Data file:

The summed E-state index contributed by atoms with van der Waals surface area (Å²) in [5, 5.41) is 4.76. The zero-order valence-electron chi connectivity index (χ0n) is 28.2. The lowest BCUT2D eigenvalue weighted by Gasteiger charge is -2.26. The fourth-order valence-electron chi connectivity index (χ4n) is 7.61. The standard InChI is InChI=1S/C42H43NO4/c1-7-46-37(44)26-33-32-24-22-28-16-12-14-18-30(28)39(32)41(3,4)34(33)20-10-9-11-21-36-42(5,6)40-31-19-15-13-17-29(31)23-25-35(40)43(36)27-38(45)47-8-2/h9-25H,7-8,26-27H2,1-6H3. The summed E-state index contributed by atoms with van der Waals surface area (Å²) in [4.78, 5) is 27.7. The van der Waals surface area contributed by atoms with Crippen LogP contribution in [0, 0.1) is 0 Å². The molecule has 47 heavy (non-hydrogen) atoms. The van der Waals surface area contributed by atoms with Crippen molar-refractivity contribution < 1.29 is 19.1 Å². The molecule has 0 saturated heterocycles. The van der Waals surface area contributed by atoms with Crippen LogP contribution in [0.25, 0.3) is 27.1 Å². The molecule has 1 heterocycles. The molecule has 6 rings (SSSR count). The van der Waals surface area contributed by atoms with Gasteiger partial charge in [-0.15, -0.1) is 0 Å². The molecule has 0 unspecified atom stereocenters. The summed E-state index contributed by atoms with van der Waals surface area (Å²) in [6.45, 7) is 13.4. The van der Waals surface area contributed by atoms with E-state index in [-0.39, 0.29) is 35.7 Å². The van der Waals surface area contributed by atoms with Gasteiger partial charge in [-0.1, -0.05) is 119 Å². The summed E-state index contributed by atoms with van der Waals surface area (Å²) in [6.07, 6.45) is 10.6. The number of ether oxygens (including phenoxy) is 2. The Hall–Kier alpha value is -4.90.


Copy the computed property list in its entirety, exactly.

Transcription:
The summed E-state index contributed by atoms with van der Waals surface area (Å²) in [5, 5.41) is 4.76. The zero-order valence-electron chi connectivity index (χ0n) is 28.2. The lowest BCUT2D eigenvalue weighted by Gasteiger charge is -2.26. The fourth-order valence-electron chi connectivity index (χ4n) is 7.61. The standard InChI is InChI=1S/C42H43NO4/c1-7-46-37(44)26-33-32-24-22-28-16-12-14-18-30(28)39(32)41(3,4)34(33)20-10-9-11-21-36-42(5,6)40-31-19-15-13-17-29(31)23-25-35(40)43(36)27-38(45)47-8-2/h9-25H,7-8,26-27H2,1-6H3. The summed E-state index contributed by atoms with van der Waals surface area (Å²) in [4.78, 5) is 27.7. The van der Waals surface area contributed by atoms with Crippen LogP contribution in [0, 0.1) is 0 Å². The molecule has 47 heavy (non-hydrogen) atoms. The van der Waals surface area contributed by atoms with Crippen molar-refractivity contribution < 1.29 is 19.1 Å². The molecule has 0 saturated heterocycles. The van der Waals surface area contributed by atoms with Crippen LogP contribution in [0.25, 0.3) is 27.1 Å². The molecule has 1 heterocycles. The molecule has 6 rings (SSSR count). The van der Waals surface area contributed by atoms with Gasteiger partial charge in [-0.15, -0.1) is 0 Å². The molecule has 0 unspecified atom stereocenters. The summed E-state index contributed by atoms with van der Waals surface area (Å²) in [6.45, 7) is 13.4. The van der Waals surface area contributed by atoms with E-state index in [-0.39, 0.29) is 35.7 Å². The van der Waals surface area contributed by atoms with Gasteiger partial charge in [-0.1, -0.05) is 119 Å². The summed E-state index contributed by atoms with van der Waals surface area (Å²) in [6.07, 6.45) is 10.6. The number of ether oxygens (including phenoxy) is 2. The Hall–Kier alpha value is -4.90.